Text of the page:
From Tripartite Division to Universal Humanism: Alternative Islamic Global International Relations

  • Ahmed Al-Dawoody


The advent of Islam in Arabia in 610 CE generated a reaction of hostility towards the Prophet Muḥammad (b. 570) and the believers in the new religion because of its monotheistic message, which constituted a major threat to the political and economic power and prestige of Arab polytheists. Due to the mounting persecution and hostility, in 622 CE Muslims were forced to flee their home town of Mecca and found a safe haven in Medina, where they established a state and hence the concept of the Muslim ummah (nation) started to develop. However, this does not mean that hostilities came to an end, on the contrary, a series of fights and small wars took place between the new Muslim ummah and their enemies. Following the death of Prophet Muḥammad, the caliphs (heads of the Islamic state) initiated a series of futūḥāt (literally openings, campaigns) to spread the new religion. Based on these historical precedents and the scriptural sources of Islam, the Qur׳ān and the sunnah (tradition) of Prophet Muḥammad, on the one hand, and the paradigms of international relations of their times, on the other, Muslim jurists and scholars have interpreted and formulated Islamic theories of international relations.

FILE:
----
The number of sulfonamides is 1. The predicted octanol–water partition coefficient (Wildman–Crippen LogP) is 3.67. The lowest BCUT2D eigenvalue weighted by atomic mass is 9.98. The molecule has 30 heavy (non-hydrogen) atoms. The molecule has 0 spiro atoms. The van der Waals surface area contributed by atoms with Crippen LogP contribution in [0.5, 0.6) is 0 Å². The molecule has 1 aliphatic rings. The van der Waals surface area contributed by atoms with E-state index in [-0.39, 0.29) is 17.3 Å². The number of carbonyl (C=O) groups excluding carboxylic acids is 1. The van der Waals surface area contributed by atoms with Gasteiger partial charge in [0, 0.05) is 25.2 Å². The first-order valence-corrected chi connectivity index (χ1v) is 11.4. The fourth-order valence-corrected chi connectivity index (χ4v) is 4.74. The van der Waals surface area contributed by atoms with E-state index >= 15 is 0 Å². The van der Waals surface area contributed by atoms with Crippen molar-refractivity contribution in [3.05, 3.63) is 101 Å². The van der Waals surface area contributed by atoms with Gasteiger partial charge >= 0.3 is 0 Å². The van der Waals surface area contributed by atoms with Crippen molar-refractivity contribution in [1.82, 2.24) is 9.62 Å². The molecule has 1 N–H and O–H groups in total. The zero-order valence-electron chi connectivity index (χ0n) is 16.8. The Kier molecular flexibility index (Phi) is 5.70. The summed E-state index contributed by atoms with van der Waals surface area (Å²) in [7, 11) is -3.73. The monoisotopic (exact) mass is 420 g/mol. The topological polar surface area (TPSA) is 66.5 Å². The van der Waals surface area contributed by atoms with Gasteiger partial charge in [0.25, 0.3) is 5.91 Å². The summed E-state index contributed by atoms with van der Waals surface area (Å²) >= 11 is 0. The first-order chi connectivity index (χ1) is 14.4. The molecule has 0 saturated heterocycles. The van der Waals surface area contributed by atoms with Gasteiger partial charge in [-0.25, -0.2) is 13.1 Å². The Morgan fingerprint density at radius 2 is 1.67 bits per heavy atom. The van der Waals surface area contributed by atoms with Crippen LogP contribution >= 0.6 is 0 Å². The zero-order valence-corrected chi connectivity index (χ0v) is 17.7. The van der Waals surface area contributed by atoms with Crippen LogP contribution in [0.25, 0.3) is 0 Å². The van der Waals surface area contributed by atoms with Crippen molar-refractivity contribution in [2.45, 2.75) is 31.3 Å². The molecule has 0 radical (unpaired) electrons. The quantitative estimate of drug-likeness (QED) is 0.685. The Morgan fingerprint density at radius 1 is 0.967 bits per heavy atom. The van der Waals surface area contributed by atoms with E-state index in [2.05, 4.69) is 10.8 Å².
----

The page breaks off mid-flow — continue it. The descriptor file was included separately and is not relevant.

International Relation Muslim Country Islamic State Muslim Scholar Muslim Minority 
These keywords were added by machine and not by the authors. This process is experimental and the keywords may be updated as the learning algorithm improves.


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© Ahmed Al-Dawoody 2016

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  • Ahmed Al-Dawoody

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